Knoxville City Council made a decision Tuesday that could spell the future of shared parking for new businesses.

A debate over shared parking raised questions about the use of older commercial properties in Knoxville that lack parking space.

The council denied an appeal by Maha Ayesh. Ayesha lives on Lockett Road, and was appealing a unanimous decision by the Board of Zoning Appeals to allow Abridged Beer Company owner Jesse Bowers to amend the required number of parking spaces at his new restaurant from 43 to zero.

“The proposed establishment is described as a brewery and restaurant. I’m going to refer to it as bar, because that’s what I see it as, is a bar,” Ayesh said.

Neighbors were concerned about reckless driving, noise, and patrons parking on the street in front of their homes.

“It can’t be injurious to the neighborhood. We’re very concerned that it will be injurious.”

“I know I’m going to have people come down through my yard, maybe some of them will park in my yard,” said longtime homeowner Gene Herrill.

Bowers made an alternative, shared parking agreement with nearby Erin Presbyterian Church to allow restaurant goers to use their lot, a plan that offers little comfort to angry neighbors. As neighbors pointed out, the church hosts Alcoholics Anonymous meetings, and the restaurant will have hours on Sundays.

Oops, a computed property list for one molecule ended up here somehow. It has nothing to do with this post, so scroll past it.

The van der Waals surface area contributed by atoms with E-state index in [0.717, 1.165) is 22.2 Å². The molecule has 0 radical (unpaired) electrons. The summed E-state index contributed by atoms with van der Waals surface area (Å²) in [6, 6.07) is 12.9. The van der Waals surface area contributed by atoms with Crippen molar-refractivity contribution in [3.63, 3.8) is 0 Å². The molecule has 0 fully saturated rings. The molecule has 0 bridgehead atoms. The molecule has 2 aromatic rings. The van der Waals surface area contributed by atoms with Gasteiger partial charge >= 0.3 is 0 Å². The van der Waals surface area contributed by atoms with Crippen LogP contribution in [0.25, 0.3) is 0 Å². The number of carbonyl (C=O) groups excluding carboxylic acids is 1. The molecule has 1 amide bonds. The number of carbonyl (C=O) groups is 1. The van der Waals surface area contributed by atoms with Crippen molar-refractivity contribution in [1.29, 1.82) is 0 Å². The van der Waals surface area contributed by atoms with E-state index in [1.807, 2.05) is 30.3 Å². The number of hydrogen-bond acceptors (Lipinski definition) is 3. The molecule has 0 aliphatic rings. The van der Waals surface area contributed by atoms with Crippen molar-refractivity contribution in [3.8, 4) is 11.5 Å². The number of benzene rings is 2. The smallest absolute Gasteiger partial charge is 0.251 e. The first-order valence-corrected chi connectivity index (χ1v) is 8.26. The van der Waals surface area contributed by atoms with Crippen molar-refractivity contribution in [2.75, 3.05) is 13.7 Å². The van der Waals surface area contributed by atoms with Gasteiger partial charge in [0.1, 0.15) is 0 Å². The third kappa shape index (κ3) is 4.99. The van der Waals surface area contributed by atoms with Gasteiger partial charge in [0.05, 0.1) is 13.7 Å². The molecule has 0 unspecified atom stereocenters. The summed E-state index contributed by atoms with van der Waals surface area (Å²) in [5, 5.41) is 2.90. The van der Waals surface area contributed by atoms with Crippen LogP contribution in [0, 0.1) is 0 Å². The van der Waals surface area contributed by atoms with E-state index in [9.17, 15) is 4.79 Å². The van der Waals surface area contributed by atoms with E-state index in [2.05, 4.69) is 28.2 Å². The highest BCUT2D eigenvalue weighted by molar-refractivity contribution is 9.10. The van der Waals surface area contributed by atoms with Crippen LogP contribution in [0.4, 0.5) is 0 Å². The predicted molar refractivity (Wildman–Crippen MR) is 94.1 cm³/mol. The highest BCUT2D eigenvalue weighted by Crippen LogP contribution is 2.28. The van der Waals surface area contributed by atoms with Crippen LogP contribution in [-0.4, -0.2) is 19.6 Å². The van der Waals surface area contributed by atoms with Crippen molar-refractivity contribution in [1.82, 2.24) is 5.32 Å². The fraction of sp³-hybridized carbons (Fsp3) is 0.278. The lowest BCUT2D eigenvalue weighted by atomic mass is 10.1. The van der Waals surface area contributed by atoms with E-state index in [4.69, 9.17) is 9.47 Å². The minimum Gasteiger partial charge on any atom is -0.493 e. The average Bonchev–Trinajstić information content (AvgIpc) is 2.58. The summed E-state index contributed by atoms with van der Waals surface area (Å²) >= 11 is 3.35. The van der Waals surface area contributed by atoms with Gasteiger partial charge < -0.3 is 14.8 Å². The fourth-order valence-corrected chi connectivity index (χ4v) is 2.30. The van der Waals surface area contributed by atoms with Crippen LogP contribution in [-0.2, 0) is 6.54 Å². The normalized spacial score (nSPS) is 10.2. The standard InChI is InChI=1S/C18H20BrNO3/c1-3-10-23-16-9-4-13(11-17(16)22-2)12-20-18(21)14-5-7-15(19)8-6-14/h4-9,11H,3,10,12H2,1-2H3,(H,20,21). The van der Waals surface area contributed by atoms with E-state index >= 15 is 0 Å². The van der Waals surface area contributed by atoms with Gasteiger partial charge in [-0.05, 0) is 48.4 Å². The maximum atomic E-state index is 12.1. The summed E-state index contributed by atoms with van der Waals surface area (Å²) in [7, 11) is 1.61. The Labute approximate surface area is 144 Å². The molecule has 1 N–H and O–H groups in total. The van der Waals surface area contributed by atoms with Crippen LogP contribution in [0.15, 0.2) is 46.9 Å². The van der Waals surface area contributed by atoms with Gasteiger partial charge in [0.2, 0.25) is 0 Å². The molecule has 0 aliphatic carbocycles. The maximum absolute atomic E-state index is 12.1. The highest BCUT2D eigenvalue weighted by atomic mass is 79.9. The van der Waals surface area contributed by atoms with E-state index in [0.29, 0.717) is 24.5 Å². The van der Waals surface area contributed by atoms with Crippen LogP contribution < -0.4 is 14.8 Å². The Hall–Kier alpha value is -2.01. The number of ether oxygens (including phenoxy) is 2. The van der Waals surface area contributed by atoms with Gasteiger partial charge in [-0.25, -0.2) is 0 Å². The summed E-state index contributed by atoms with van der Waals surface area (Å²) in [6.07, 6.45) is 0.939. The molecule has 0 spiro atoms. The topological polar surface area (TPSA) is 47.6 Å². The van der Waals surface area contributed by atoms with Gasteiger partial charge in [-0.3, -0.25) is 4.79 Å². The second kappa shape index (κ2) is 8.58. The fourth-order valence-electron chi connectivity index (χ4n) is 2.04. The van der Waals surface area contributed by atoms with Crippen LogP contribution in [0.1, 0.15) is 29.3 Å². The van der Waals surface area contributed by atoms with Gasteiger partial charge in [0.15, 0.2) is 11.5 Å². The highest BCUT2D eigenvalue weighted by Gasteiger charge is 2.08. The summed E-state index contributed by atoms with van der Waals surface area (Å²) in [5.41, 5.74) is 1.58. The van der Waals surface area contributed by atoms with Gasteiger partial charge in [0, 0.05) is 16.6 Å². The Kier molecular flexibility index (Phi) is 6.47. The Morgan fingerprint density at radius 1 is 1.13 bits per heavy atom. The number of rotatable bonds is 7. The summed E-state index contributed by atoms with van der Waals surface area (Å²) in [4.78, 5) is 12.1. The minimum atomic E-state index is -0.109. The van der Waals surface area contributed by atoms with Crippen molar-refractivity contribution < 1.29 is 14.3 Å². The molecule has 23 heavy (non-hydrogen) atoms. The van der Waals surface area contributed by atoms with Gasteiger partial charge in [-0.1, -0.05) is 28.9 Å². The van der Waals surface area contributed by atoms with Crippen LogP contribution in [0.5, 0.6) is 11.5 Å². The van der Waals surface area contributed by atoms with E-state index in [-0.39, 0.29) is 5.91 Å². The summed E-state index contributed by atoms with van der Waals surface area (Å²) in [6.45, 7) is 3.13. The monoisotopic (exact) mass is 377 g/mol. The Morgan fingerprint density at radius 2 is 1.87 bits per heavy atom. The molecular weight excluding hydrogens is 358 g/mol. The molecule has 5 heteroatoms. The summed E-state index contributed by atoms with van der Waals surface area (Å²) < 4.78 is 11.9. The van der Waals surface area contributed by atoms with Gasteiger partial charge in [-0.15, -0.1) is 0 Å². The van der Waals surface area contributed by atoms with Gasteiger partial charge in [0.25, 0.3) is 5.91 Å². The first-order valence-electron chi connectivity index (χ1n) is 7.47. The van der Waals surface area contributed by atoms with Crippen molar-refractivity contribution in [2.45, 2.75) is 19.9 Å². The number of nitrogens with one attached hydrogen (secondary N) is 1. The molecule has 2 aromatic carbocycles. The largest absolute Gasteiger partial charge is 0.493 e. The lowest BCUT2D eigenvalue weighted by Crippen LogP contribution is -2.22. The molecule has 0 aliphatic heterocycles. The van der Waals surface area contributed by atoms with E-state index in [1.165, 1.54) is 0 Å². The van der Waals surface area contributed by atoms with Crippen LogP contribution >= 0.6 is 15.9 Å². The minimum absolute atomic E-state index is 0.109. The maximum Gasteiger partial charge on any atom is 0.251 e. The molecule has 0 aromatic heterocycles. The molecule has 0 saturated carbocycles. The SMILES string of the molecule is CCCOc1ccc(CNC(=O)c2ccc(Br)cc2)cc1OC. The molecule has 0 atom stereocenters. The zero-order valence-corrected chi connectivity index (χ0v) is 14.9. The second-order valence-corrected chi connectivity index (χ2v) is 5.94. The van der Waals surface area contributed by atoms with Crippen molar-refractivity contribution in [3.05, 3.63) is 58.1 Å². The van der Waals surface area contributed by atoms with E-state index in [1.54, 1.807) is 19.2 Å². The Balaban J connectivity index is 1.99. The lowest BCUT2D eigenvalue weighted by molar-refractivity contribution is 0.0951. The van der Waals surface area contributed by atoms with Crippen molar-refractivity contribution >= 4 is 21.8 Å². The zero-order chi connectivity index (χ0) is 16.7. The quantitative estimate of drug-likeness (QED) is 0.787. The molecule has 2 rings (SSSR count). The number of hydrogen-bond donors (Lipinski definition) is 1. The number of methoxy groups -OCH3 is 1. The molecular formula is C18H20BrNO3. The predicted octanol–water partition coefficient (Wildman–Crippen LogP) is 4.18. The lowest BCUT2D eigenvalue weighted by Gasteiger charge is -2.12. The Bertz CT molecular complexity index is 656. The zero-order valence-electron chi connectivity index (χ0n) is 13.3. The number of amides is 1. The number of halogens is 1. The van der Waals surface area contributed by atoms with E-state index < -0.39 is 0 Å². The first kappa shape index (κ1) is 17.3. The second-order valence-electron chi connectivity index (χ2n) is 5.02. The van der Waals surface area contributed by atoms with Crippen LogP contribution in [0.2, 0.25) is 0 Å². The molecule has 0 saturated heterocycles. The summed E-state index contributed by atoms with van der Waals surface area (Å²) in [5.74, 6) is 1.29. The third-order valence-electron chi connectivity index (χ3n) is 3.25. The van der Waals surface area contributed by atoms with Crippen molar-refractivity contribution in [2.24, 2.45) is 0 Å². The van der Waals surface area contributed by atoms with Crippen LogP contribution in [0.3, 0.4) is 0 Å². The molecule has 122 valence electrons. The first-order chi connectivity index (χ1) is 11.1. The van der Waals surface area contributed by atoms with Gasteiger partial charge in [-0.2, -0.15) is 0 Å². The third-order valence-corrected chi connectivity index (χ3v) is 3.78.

The council noted the lack of other options; every establishment allowed in the general commercial zone requires parking that doesn’t exist at this property.

“The issue is really the parking, and it sounds like the opposition is really based on the use. There’s no use of this property without some type of variance,” said Councilman Marshall Stair.

The appeal was denied, and Abridged Beer Company will be continuing with its plans.

“It’s very disappointing,” said Reem Abdelrazek, who was there to support her neighbor’s appeal. “I feel like we were blindsided.”

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Ayesh speaking before the council at the meeting on September 13.

A portion of the appeal documents filed by Ayesh.

Knox County sophomore brings dress code issues before board of education

IMG_0312.JPGThe debate over dress code in Knox County Schools took center stage during the public forum portion of the board of education’s meeting on Wednesday, Sept. 7.

Farragut High School sophomore Hollie Sikes identified herself before the board by saying, “You may know me as the girl who started the dress code petition.”